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  31. A Return to Common Sense: Restorationism and Common Sense Epistemology.Blake McAllister - 2019 - In J. Caleb Clanton (ed.), Restoration & Philosophy. Knoxville, TN: University of Tennessee Press. pp. 35-78.
    Alexander Campbell once declared “a solemn league and covenant” between philosophy and common sense. Campbell’s pronouncement is representative of a broader trend in the Restorationist movement to look favorably on the common sense response to skepticism—a response originating in the work of Scottish philosopher and former minister Thomas Reid. I recount the tumultuous history between philosophy and common sense followed by the efforts of Campbell and Reid to reunite them. Turning to the present, I argue that an epistemic principle known (...)
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  32. In Defense of the Explanationist Response to Skepticism.Kevin McCain - 2019 - International Journal for the Study of Skepticism 9 (1):38-50.
    _ Source: _Page Count 13 A promising response to the threat of external world skepticism involves arguing that our commonsense view of the world best explains the sensory experiences that we have. Since our commonsense view of the world best explains our evidence, we are justified in accepting this commonsense view of the world. Despite the plausibility of this Explanationist Response, it has recently come under attack. James Beebe has argued that only a version of the Explanationist Response that provides (...)
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  33. The Point of Moore’s Proof.Charles Raff - 2019 - International Journal for the Study of Skepticism 11 (1):1-27.
    The current standard interpretation of Moore’s proof assumes he offers a solution to Kant’s famously posed problem of an external world, which Moore quotes at the start of his 1939 lecture “Proof of an External World.” As a solution to Kant’s problem, Moore’s proof would fail utterly. A second received interpretation imputes an aim of refuting metaphysical idealism that Moore’s proof does not at all achieve. This study departs from received interpretations to credit the aim Moore announced for the proof (...)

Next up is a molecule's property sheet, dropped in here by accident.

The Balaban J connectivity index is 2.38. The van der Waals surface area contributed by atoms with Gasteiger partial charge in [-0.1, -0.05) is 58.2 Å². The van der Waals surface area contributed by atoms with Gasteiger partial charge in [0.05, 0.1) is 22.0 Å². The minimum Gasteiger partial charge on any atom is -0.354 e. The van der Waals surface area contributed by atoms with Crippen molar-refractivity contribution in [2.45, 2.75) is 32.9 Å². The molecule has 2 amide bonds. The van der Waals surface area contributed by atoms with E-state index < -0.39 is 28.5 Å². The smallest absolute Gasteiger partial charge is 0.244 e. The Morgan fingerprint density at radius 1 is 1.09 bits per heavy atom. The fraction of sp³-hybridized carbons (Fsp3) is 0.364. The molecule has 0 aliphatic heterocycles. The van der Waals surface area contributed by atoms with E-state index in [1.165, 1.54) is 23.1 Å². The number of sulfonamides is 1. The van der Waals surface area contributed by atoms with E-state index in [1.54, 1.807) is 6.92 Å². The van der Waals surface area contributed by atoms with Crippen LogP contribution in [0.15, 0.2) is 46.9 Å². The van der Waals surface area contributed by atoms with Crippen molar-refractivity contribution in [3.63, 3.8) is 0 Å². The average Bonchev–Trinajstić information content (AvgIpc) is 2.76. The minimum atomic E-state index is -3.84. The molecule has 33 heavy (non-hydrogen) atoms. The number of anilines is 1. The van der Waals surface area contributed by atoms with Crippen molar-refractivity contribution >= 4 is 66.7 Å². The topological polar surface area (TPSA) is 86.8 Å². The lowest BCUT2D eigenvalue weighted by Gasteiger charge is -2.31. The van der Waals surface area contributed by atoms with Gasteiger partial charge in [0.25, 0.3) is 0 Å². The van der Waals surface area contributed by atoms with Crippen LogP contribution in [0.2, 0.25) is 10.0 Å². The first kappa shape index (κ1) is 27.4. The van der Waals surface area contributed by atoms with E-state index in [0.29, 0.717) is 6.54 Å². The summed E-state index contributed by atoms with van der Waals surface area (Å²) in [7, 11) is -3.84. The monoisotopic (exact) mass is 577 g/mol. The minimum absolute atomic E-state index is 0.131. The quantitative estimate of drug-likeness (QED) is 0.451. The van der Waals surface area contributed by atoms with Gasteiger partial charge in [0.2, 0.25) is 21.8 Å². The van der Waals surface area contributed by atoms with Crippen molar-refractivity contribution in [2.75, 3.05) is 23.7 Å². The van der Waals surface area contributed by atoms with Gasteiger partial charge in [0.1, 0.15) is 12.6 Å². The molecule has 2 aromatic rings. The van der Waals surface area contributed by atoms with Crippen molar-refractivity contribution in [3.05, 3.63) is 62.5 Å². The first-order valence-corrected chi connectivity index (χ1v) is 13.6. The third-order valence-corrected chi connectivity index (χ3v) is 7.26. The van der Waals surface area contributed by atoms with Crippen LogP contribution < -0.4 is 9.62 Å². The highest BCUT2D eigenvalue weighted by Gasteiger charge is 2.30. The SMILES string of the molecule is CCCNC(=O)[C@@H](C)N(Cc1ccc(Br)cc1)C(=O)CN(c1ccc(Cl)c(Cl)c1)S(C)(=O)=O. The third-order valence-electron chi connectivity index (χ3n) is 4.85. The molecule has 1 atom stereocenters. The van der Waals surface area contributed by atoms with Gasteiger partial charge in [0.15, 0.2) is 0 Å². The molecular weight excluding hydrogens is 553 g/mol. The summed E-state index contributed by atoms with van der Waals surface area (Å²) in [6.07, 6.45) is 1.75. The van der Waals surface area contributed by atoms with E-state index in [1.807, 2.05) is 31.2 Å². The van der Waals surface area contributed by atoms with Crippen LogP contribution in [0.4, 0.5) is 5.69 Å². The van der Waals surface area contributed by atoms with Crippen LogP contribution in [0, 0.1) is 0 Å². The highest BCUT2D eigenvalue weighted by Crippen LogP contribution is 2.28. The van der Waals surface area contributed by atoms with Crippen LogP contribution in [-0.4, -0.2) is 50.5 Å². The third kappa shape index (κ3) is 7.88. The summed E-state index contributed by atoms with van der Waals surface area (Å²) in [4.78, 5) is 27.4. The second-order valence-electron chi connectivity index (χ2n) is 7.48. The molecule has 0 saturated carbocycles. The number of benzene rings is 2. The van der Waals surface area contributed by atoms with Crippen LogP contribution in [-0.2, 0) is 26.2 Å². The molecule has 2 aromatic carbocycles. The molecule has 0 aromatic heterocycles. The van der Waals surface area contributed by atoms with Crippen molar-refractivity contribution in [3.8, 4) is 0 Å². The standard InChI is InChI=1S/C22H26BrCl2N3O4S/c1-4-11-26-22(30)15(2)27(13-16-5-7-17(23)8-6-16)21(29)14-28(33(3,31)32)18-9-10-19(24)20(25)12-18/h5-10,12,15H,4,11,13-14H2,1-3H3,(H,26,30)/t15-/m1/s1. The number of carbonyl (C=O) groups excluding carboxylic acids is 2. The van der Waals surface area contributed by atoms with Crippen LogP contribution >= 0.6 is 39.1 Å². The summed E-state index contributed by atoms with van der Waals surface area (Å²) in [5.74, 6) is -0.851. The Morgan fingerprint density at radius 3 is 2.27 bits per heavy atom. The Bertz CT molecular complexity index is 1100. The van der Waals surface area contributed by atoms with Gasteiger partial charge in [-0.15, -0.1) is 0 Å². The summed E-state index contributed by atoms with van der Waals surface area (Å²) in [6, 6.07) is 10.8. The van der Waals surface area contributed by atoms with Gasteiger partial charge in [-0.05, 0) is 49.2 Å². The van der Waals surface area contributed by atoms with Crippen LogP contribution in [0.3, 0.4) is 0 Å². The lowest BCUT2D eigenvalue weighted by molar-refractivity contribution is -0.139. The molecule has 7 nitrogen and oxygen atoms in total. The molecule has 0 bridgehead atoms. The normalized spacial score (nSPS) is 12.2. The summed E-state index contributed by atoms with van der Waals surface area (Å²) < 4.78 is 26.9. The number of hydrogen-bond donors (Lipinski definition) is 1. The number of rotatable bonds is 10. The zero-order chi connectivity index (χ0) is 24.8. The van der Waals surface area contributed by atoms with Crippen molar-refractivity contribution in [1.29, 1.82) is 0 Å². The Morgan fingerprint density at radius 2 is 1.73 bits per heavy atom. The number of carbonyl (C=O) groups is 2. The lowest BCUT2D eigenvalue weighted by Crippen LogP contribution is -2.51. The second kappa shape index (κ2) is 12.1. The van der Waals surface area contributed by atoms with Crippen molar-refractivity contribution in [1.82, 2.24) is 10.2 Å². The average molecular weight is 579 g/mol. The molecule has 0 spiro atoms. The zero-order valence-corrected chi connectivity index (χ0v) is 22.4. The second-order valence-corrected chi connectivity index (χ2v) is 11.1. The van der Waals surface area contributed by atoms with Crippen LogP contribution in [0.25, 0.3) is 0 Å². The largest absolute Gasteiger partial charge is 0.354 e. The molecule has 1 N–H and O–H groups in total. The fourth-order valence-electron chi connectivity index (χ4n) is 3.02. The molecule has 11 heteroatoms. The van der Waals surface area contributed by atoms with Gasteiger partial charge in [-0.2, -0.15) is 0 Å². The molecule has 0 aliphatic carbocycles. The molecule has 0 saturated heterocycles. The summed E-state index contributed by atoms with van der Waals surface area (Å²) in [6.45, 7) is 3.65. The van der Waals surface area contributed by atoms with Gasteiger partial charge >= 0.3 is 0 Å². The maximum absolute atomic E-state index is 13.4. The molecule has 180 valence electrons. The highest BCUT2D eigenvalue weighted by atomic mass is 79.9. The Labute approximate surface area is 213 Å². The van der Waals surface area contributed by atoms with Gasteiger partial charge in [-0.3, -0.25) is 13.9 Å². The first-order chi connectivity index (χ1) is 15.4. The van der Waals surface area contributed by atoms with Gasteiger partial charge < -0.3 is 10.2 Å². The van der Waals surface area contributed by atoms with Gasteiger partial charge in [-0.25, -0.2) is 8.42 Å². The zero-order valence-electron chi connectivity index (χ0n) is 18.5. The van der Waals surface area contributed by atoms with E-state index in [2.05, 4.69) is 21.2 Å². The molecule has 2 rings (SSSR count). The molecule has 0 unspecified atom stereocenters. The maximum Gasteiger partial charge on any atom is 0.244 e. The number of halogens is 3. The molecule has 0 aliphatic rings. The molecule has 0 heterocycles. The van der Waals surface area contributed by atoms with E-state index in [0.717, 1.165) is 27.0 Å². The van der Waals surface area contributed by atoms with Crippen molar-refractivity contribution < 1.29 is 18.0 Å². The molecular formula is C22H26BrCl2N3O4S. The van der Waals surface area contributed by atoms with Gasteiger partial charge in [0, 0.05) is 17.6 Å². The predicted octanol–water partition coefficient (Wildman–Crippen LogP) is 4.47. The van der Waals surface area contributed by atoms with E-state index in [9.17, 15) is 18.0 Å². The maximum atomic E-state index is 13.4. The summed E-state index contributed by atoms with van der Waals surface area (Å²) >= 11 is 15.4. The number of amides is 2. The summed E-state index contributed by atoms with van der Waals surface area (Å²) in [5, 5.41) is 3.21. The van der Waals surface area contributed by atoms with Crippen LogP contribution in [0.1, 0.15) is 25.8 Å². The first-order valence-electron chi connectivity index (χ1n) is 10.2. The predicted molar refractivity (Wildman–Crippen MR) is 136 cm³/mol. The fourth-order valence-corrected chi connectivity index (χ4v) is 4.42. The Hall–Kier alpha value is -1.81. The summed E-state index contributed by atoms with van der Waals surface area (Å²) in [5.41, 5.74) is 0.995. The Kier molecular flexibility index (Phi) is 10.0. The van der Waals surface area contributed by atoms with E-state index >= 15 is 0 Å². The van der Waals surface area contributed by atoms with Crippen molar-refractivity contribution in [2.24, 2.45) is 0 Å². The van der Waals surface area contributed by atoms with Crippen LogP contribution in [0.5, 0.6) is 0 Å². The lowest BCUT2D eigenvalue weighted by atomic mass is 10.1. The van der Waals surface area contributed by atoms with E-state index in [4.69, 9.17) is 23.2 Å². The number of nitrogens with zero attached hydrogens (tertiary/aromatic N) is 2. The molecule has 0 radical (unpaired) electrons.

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  34. What Do Philosophers Do? Maddy, Moore and Wittgenstein.Annalisa Coliva - 2018 - International Journal for the Study of Skepticism 8 (3):198-207.
    _ Source: _Volume 8, Issue 3, pp 198 - 207 The paper discusses and presents an alternative interpretation to Penelope Maddy’s reading of G.E. Moore’s and Ludwig Wittgenstein’s anti-skeptical strategies as proposed in her book _What Do Philosophers Do? Skepticism and the Practice of Philosophy_. It connects this discussion with the methodological claims Maddy puts forward and offers an alternative to her therapeutic reading of Wittgenstein’s _On Certainty_.
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  35. Cartesian Epistemology Without Cartesian Dreams? Commentary on Jennifer Windt's Dreaming.Jonathan Jenkins Ichikawa - 2018 - Journal of Consciousness Studies 25 (5-6):30-43.